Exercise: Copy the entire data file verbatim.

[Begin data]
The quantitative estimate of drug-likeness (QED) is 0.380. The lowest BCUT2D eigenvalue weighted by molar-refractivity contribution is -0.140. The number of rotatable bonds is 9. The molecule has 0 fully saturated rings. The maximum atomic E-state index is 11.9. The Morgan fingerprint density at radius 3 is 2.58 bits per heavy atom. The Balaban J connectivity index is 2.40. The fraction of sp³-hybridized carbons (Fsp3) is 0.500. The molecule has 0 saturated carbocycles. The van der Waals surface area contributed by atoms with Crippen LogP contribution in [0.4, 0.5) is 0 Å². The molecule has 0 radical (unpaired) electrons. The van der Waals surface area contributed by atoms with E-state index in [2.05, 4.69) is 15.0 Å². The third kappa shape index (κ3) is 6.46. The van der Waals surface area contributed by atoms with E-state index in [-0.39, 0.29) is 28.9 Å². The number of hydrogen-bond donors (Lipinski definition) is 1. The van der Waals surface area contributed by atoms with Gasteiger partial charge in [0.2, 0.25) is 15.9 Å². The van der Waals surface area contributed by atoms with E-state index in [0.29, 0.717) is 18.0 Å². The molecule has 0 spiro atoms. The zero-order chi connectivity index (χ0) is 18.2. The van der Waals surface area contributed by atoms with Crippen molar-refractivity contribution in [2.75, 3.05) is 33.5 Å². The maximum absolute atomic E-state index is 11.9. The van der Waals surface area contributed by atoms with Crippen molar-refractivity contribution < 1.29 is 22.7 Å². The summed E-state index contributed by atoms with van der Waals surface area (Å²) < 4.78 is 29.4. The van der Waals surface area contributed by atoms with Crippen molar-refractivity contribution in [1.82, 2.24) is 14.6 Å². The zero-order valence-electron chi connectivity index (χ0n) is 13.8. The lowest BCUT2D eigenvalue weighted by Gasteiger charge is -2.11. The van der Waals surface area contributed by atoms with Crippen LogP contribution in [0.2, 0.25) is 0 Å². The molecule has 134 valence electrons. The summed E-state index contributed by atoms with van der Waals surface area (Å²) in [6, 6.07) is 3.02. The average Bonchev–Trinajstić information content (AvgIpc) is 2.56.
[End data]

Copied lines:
The quantitative estimate of drug-likeness (QED) is 0.380. The lowest BCUT2D eigenvalue weighted by molar-refractivity contribution is -0.140. The number of rotatable bonds is 9. The molecule has 0 fully saturated rings. The maximum atomic E-state index is 11.9. The Morgan fingerprint density at radius 3 is 2.58 bits per heavy atom. The Balaban J connectivity index is 2.40. The fraction of sp³-hybridized carbons (Fsp3) is 0.500. The molecule has 0 saturated carbocycles. The van der Waals surface area contributed by atoms with Crippen LogP contribution in [0.4, 0.5) is 0 Å². The molecule has 0 radical (unpaired) electrons. The van der Waals surface area contributed by atoms with E-state index in [2.05, 4.69) is 15.0 Å². The third kappa shape index (κ3) is 6.46. The van der Waals surface area contributed by atoms with E-state index in [-0.39, 0.29) is 28.9 Å². The number of hydrogen-bond donors (Lipinski definition) is 1. The van der Waals surface area contributed by atoms with Gasteiger partial charge in [0.2, 0.25) is 15.9 Å². The van der Waals surface area contributed by atoms with E-state index in [0.29, 0.717) is 18.0 Å². The molecule has 0 spiro atoms. The zero-order chi connectivity index (χ0) is 18.2. The van der Waals surface area contributed by atoms with Crippen molar-refractivity contribution in [2.75, 3.05) is 33.5 Å². The maximum absolute atomic E-state index is 11.9. The van der Waals surface area contributed by atoms with Crippen molar-refractivity contribution < 1.29 is 22.7 Å². The summed E-state index contributed by atoms with van der Waals surface area (Å²) < 4.78 is 29.4. The van der Waals surface area contributed by atoms with Crippen molar-refractivity contribution in [1.82, 2.24) is 14.6 Å². The zero-order valence-electron chi connectivity index (χ0n) is 13.8. The lowest BCUT2D eigenvalue weighted by Gasteiger charge is -2.11. The van der Waals surface area contributed by atoms with Crippen LogP contribution in [0.2, 0.25) is 0 Å². The molecule has 134 valence electrons. The summed E-state index contributed by atoms with van der Waals surface area (Å²) in [6, 6.07) is 3.02. The average Bonchev–Trinajstić information content (AvgIpc) is 2.56.